Welcome to the Baatany Project
Roan Mountain may be covered in snow right now, and the goats are comfy in their Shady Valley home, but that doesn't mean the Baatany Goat Project is dormant.
2013's season in review
Please see this page for an overview of the 2013 season on Roan Mountain.
To our supporters ...
Thank you for supporting the Baatany Goat Project’s efforts to restore and maintain Roan's rare Alder Bald and Grassy Balds. Our 6th summer was wet and hectic with more low than high points and we offer apologies for the delays in sending adoption packets to those who adopted goats and dogs. The animals are always the first priority during the summer and they are the only priority when things get really rough!
Please see this page for an overview of the 2013 season and some of the tough times we had.
To those who adopted animals, sent us donations, volunteered goat-sitting time, and toted equipment up and down the mountain ... thank you for your support. This summer has shown how important it is when other funding sources don't work out.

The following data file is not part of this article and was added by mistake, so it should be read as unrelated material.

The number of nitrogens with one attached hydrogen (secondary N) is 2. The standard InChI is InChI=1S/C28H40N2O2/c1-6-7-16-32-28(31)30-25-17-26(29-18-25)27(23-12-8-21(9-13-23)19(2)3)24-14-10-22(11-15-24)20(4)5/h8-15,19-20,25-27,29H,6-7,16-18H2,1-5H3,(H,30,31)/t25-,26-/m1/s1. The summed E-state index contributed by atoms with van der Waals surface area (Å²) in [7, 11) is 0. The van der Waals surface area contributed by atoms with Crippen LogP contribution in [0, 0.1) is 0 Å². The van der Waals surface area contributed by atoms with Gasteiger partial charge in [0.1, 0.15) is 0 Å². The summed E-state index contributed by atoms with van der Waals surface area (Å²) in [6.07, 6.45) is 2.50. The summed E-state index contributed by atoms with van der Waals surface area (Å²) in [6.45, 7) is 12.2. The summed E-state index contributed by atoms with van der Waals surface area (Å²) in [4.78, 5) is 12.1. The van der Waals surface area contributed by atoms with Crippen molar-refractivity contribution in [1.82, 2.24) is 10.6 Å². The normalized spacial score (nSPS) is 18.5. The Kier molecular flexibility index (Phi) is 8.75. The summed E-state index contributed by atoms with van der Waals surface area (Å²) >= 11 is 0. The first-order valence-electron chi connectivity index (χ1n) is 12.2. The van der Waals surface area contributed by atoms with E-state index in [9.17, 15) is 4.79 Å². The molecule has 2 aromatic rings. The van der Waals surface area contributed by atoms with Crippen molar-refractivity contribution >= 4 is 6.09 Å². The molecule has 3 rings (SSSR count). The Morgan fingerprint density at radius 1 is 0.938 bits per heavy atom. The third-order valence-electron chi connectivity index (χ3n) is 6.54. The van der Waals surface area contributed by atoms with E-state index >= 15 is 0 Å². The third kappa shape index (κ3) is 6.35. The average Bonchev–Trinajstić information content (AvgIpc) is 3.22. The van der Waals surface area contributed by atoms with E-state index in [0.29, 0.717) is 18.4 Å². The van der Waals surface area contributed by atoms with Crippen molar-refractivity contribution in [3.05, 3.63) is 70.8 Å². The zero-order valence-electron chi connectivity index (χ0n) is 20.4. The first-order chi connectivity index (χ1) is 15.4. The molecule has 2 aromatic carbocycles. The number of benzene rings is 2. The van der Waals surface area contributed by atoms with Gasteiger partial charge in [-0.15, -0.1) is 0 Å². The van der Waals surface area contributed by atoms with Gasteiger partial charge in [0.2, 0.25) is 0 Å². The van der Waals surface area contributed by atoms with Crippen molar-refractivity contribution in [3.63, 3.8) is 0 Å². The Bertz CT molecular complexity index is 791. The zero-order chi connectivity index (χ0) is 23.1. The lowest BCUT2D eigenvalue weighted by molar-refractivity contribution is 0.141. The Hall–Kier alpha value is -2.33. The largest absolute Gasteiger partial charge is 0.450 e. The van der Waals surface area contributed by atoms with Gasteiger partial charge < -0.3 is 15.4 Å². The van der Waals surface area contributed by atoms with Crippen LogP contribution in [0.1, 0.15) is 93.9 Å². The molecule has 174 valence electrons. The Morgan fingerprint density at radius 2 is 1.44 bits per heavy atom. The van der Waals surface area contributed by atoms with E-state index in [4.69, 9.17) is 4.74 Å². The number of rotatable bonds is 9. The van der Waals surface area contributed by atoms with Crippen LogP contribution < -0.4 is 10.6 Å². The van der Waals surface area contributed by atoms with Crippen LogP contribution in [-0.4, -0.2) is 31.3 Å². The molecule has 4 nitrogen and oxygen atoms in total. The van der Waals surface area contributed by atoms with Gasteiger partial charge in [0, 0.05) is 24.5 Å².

Jamey, your goat’s goatherd
Todd, Chief Coordinator of Caprine Conservationists
There are 3 different styles available ... a flat ribbed style shown at right, and 2 versions with a brim: a hat with a longer ribbed brim that can be folded up for another layer over your ears (shown below, left) and a version with a curled rim (below, right).
Please see our Hat Page for more information on sizing (kid sizes all the way up to BIG BIG sizes, and pricing. A delightful way to look great, keep warm, and support the Goats on the Roan!
New info on the Science Page
Jamey Donaldson has provided an overview of the positive effects of the goats' browsing on the plant life on Roan Mountain. Please see our Science Page for more info. Also posted there is a link to a paper by Peter Weigl and Travis Knowles whose theory provides the general basis for using goats for restoring Roan's balds.
Joe Powell, an undergraduate honor student at ETSU, started the recent research on the Gray's Lily on Roan, studying plants from Jane Bald to Grassy Ridge, in 2010. Russell Ingram picked up the research for his ETSU master's thesis. See this page for more info.